For real-time quantitative PCR, standard curves were prepared by serial dilution of pGEM-RhoA and pGEM-GAPDH vector. Reactions of 25 μL included 1 μL of 1:1500 SYBR Green I, 0.5 μL cDNA, 10 pmol of each primer, 2 mmol/L MgCl2, 2.5 μL 200 nmol/L dNTP, and 1 unit of Taq DNA polymerase. To compensate for variations of input RNA amounts and efficiency of reverse transcription, an endogenous 'housekeeping' gene (GAPDH) was also quantified and used to normalize the results. The thermal cycle profile for PCR was 94°C for 2 min followed by 35 cycles of 30 s at 94°C, 30 s at annealing temperature (63.8°C for RhoA and 55°C for GAPDH) and 30 s at 72°C. After the cycling of PCR assay was completed, the samples were subjected to a temperature ramp (from 45°C-95°C at 0.5°C/2 s) with continuous fluorescence monitoring for melting curve analysis. Analyses were done in triplicates and all reactions were repeated six times independently to ensure the reproducibility of the results. Data were analyzed by Rotor-Gene real-time analysis software (Rotor-Gene 2000, CR, Australia). For each sample the amplification plot and the corresponding dissociation curves were examined. To obtain standardized quantitative results, external controls consisting of cDNA plasmid standards were constructed.

Statistical analysis

Data were expressed as mean ± SE. Statistic significance was examined with Wilcoxon signed-rank test and Student’s t test, respectively. Probability below 0.05 (P < 0.05) was considered as significant.

RESULTS

The subcellular localization of endogenous and exogenous RhoA in SGC-7901 cells

With immunofluorescence staining (Figure (Figure1)1) and Western blotting (Figure (Figure2)2) endogenous RhoA was detected in the membrane, the cytosol, and the nucleus of SGC-7901 cells. As shown by Western blotting (Figure (Figure3)3) exogenous RhoA was also localized in the membrane, the cytosol, and the nucleus of SGC-7901 cells.

Figure 1
Localization of endogenous RhoA in SGC-7901 cells. RhoA was immunofluorescently stained with a specific mAb and it was localized in the cytoplasm, the membrane, and the nucleus (× 400).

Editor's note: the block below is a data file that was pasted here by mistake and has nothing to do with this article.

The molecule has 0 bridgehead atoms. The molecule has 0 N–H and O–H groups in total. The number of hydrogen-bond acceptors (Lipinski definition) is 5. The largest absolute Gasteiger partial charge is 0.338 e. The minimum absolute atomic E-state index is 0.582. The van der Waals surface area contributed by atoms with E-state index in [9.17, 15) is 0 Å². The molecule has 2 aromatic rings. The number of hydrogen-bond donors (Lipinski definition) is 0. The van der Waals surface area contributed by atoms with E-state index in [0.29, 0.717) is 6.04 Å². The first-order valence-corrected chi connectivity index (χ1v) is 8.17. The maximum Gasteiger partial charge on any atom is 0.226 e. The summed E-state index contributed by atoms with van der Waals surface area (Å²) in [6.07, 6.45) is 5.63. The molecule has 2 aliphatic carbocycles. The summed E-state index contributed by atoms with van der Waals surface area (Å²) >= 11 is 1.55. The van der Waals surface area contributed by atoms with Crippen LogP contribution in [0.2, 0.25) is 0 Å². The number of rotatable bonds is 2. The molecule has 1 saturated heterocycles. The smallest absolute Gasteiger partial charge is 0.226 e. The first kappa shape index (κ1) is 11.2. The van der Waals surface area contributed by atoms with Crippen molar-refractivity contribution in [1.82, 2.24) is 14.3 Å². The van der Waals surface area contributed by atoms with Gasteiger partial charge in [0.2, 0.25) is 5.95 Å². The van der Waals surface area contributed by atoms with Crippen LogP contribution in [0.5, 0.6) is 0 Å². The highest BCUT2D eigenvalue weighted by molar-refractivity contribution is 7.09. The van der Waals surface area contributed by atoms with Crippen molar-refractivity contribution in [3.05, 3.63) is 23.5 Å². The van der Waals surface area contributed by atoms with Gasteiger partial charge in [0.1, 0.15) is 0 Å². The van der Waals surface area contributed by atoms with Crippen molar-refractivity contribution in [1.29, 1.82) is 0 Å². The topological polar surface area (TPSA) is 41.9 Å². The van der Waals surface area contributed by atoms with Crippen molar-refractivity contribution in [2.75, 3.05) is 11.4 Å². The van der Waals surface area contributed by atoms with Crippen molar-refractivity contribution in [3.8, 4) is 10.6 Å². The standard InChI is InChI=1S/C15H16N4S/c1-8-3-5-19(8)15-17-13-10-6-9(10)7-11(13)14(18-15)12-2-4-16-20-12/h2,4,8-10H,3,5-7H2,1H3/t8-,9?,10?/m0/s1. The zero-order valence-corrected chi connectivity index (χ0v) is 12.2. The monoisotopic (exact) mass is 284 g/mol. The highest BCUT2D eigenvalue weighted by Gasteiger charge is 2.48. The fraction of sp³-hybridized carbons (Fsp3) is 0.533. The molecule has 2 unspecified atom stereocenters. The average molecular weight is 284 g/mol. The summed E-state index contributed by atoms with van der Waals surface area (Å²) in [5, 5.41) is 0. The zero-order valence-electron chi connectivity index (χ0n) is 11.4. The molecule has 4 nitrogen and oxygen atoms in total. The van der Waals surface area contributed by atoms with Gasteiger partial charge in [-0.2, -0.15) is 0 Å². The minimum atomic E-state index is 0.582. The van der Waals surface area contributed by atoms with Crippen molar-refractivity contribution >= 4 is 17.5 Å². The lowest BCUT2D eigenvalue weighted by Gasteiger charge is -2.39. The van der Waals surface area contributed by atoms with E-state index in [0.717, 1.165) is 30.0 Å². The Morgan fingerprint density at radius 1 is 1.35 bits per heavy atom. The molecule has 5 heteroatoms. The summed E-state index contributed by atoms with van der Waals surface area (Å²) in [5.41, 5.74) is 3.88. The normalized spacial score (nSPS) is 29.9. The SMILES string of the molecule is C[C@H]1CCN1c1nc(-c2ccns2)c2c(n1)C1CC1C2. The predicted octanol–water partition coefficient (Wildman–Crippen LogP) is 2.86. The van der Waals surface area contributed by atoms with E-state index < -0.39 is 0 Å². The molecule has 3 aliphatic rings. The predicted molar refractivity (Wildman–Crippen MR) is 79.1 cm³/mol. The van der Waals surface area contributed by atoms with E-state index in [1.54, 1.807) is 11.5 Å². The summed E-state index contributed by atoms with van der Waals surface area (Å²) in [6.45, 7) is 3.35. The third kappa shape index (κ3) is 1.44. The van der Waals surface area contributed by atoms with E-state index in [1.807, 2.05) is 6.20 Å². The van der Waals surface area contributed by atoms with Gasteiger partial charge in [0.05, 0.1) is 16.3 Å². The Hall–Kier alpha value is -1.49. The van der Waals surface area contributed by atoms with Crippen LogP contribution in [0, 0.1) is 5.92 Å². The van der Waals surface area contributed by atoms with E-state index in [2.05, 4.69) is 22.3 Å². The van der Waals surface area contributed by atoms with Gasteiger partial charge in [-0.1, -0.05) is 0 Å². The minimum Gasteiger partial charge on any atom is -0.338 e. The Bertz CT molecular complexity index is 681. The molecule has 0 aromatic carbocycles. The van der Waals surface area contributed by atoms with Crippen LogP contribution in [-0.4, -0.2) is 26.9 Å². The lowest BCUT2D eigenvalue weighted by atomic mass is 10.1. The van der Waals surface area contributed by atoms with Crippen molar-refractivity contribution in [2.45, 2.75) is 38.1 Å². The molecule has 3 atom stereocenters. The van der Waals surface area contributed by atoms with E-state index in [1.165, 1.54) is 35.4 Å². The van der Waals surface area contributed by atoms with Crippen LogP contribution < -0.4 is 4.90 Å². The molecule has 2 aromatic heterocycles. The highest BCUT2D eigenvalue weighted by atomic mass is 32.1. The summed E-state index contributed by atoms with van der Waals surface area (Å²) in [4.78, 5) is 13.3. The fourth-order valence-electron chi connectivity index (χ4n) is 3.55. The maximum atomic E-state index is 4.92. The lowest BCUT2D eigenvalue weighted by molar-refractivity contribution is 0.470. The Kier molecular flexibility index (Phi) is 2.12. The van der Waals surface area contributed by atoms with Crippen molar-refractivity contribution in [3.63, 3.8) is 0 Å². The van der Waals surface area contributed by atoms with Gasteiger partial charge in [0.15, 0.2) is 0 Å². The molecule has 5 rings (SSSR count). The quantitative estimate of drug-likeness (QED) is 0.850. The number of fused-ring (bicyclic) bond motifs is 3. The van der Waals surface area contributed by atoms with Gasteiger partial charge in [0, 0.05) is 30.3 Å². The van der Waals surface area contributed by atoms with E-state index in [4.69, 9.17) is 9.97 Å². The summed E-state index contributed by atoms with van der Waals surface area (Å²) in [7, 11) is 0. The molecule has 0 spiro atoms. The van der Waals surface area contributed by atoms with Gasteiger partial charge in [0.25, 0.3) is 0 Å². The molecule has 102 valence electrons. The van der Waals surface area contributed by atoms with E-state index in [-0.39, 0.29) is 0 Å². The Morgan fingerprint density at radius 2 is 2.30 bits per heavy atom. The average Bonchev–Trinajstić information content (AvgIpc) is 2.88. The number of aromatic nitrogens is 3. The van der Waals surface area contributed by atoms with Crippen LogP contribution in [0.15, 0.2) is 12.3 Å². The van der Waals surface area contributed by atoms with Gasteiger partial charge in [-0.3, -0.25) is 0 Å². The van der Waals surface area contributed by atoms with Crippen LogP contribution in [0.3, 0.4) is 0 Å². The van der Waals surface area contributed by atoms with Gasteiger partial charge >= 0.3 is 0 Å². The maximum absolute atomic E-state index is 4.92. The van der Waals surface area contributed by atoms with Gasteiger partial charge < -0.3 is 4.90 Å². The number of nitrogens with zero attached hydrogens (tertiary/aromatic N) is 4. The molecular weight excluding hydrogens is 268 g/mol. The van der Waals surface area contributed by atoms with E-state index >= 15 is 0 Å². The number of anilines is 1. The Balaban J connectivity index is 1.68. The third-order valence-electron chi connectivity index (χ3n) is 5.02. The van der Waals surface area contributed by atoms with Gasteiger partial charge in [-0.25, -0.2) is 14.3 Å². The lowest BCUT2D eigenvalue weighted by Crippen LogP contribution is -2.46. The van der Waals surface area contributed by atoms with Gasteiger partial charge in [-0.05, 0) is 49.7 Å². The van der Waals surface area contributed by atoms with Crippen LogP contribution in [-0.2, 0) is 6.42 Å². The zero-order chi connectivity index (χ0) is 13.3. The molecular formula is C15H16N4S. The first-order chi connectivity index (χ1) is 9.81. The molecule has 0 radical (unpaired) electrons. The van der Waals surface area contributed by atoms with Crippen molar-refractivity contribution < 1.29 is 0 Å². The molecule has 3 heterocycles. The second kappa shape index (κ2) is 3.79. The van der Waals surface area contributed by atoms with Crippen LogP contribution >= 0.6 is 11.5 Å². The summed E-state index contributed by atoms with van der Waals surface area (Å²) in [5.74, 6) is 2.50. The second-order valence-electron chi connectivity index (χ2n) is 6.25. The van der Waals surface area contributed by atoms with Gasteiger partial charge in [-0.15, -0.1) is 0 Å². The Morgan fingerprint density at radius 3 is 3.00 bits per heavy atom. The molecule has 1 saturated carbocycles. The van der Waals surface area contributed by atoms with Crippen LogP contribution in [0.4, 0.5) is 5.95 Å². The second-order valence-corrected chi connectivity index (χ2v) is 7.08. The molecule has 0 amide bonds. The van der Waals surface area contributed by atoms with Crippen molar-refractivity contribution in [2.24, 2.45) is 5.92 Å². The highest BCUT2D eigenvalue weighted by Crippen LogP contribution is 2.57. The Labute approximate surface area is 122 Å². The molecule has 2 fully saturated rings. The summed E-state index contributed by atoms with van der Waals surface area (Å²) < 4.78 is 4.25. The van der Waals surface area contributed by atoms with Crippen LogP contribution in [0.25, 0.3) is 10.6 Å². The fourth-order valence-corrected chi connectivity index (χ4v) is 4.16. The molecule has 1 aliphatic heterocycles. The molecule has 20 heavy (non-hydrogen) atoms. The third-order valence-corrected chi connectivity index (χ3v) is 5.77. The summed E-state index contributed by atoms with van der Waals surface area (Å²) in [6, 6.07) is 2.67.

Figure 2
Distribution of RhoA in membrane, cytosol, and nucleus in SGC-7901 cells. SGC-7901 cells were lysed and membrane (A), cytosol (B) and nuclear (C) fractions were obtained. Expression of RhoA in each fraction was detected by Western blotting using a specific ...
Figure 3
Distribution of endogenous and exogenous RhoA in membrane, cytosol, and nucleus in SGC-7901 cells. SGC-7901 cells were transfected with three types of exogenous EE-tagged RhoA plasmids, and 24 h later, cells were lysed and membrane (A), cytosolic (C) ...

The existence of RhoA in nucleoli of SGC-7901 cells

Both immunofluorescence staining (Figure (Figure4)4) and Western blotting (Figure (Figure5)5) indicated the nucleolus as the precise localization of RhoA within SGC-7901 interphase nucleus.

Figure 4
Localization of RhoA in the nucleolus of interphase SGC-7901 cells. RhoA in SGC-7901 cells of interphase was immunofluorescently stained with monoclonal antibody against RhoA (A). The chromosomes were stained with Hoechst 33342 (B) (× 1000).
Figure 5
RhoA could be detected in nucleolus in SGC-7901 cells. SGC-7901 cells were lysed and the nucleolus fraction was obtained. Expression of RhoA in the nucleolus fraction (B) was detected by Western blotting with a mAb directed against RhoA, and total protein ...

The change of RhoA expression during cell cycle

In mitotic active Hela cells, Western blotting indicated that the expression of RhoA protein in interphase (Figure (Figure6A)6A) was higher than that in mitosis phase (Figure (Figure6B).6B). Consistent with this finding, the amounts of RhoA transcripts were also found to be higher in interphase (Figure (Figure7A)7A) than in mitosis phase (Figure (Figure7B7B).

Figure 6
The expression of RhoA protein was higher in interphase than in mitosis phase in HeLa cells. HeLa cells were treated with Taxol (5 μg/mL, 12 h). Control (attached) (A) or mitotic (“shake off”) (B) cells were lysed and the expressions ...
Figure 7
The mRNA expression of RhoA gene was higher in interphase than in mitosis phase in HeLa cells. HeLa cells were treated with Taxol (5 μg/mL, 12 h). Total mRNA was isolated from control (attached) and mitotic (“shake off”) cells, ...